When starting a LeSS Adoption, one of the first things to clarify is what your product actually is. More often than not, the product definition preferred in LeSS isn’t the same as the initial product definition, and thus this leads to a change in thinking and eventually a change in the organization.
The Product Definition needs to be clarified because it will affect:
- the scope of the Product Backlog
- who will be the Product Owner
- the size (in teams) of the Product and hence whether it is a LeSS or LeSS Huge adoption
Usually we make a distinction between:
- The ‘ideal’ Product Definition – which the broadening questions leads too
- The ‘practical’ Product Definition – which is a subset of the previous one and allows us to start and improve from
The usual way of finding the Product Definition is by asking broadening questions and then narrowing it down to a practical definition.
Most of the broading questions tend to make the Product Definition more customer-centric. They include:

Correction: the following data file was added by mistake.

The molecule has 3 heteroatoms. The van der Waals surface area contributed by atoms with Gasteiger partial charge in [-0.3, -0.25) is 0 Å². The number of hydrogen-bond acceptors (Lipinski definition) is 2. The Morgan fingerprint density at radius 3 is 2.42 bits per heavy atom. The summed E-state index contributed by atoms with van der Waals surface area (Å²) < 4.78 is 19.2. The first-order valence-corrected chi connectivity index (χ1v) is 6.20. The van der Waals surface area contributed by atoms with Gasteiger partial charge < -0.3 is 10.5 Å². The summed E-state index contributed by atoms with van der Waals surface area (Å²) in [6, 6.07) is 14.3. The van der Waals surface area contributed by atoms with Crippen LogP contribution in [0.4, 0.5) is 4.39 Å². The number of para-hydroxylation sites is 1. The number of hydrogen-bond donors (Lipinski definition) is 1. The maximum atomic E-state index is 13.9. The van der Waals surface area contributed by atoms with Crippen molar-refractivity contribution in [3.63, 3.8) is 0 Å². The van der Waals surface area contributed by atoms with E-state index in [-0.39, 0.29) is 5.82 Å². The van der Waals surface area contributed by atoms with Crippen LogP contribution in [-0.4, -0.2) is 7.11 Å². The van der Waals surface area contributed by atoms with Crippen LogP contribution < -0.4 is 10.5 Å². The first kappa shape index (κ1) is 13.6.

- Who are the actual end-customers and what do they consider the product to be?
- What is the original problem that the product is solving?
The narrowing questions look at the existing situation and organization and narrow the Product Definition and making it practical to start with. Typical narrowing questions are:
- What is within your company?
- What is within your control?
- Can you state a clear vision for the product?
After finding the initial product definition and starting the LeSS adoption, the organization needs to see if and how they can expand that on the long term. LeSS prefers a broader Product Definition because:
- Better overview and finer-grained prioritization
- Avoids duplication between similar products
- Resolves dependencies between smaller ‘products’
- Allows a focus on the real customer problems
- Descales organizational complexity